Sessions had quoted Romans 13:1 to justify the president’s policy of separating immigrant children from their families at the U.S.-Mexico border. Sessions’s claim that Trump’s anti-family policies are justified by scripture sparked a firestorm of criticism.

Jeff Sessions

Flynt responded with an open letter to Sessions published by The Birmingham News.

“Dear Attorney General Sessions,” the letter began. “Hang on to your day job at the Justice Department. I don’t believe you have much future as a theologian or Sunday school Bible study writer.”

Flynt then warned against quoting scripture out of context, especially when trying to justify a political position. The verse urging obedience to authorities, he noted, was once notoriously quoted to justify slavery.

Moral conscience must always supersede national law, he continued, adding that other verses in Paul’s letter to the Romans aren’t often quoted by conservative Christians these days. especially Romans 13:9 which forbids adultery.

“I bet you won’t quote that one to the BOSS!” Flynt wrote.

If a frightened, undocumented refugee carrying a toddler shows up in Auburn, Flynt declared, he would not report them to authorities but instead offer to help. “So will a LOT of other Auburnites.”

‘I wanted him to run for governor’

Descriptions of Flynt as fulfilling a prophetic role are not exaggerated, says church historian Bill Leonard, once an interim pastor at Auburn First Baptist.

Leonard says he was immediately impressed with Flynt’s inspired mixture of minister, social activist and historian.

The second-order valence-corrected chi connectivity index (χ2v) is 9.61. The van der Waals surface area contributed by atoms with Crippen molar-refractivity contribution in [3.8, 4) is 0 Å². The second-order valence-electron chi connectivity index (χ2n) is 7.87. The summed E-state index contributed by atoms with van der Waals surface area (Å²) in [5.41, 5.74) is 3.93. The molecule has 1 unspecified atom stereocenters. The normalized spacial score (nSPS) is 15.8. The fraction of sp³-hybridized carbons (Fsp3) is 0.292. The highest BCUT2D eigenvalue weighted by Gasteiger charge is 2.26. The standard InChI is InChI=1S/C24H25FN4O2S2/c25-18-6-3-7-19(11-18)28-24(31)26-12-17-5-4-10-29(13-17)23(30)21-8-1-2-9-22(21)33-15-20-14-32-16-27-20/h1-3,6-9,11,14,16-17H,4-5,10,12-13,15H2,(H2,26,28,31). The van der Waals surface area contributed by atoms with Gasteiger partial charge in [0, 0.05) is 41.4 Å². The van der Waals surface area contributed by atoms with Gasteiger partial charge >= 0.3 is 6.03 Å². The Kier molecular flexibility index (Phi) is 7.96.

“I wanted him to run for governor of Alabama because I thought he had the political savvy and the institutional and personal compassion” needed to govern justly, Leonard recalls.

Instead, Flynt has chosen to remain true to his mission of bringing biblical insight to issues of race, culture, politics, history and religion, Leonard says.

James Dunn and Bill Leonard following a Wake Forest University convocation service in 2012. Photo courtesy of Bill Leonard.

The scholar’s written works are prolific. They include a history of Alabama and accounts of women, governors and poor whites in the state. He also is author of works like Alabama Baptists: Southern Baptists in the Heart of Dixie and Southern Religion and Christian Diversity in the Twentieth Century.

His academic achievements lend authority to his ministerial calling to speak truth to power, Leonard says. “He is in keeping with that very important tradition of Baptist progressivism, and especially Baptist progressivism in the South.”

Forerunners of Flynt’s ministry include 20th-century Baptists such as James Dunn, a champion of church-state separation and former leader of the Baptist Joint Committee for Religious Liberty, and Social Gospel theologian Walter Rauschenbusch, Leonard says. He can even be compared to Roger Williams, the 17th-century advocate for abolition and religious freedom.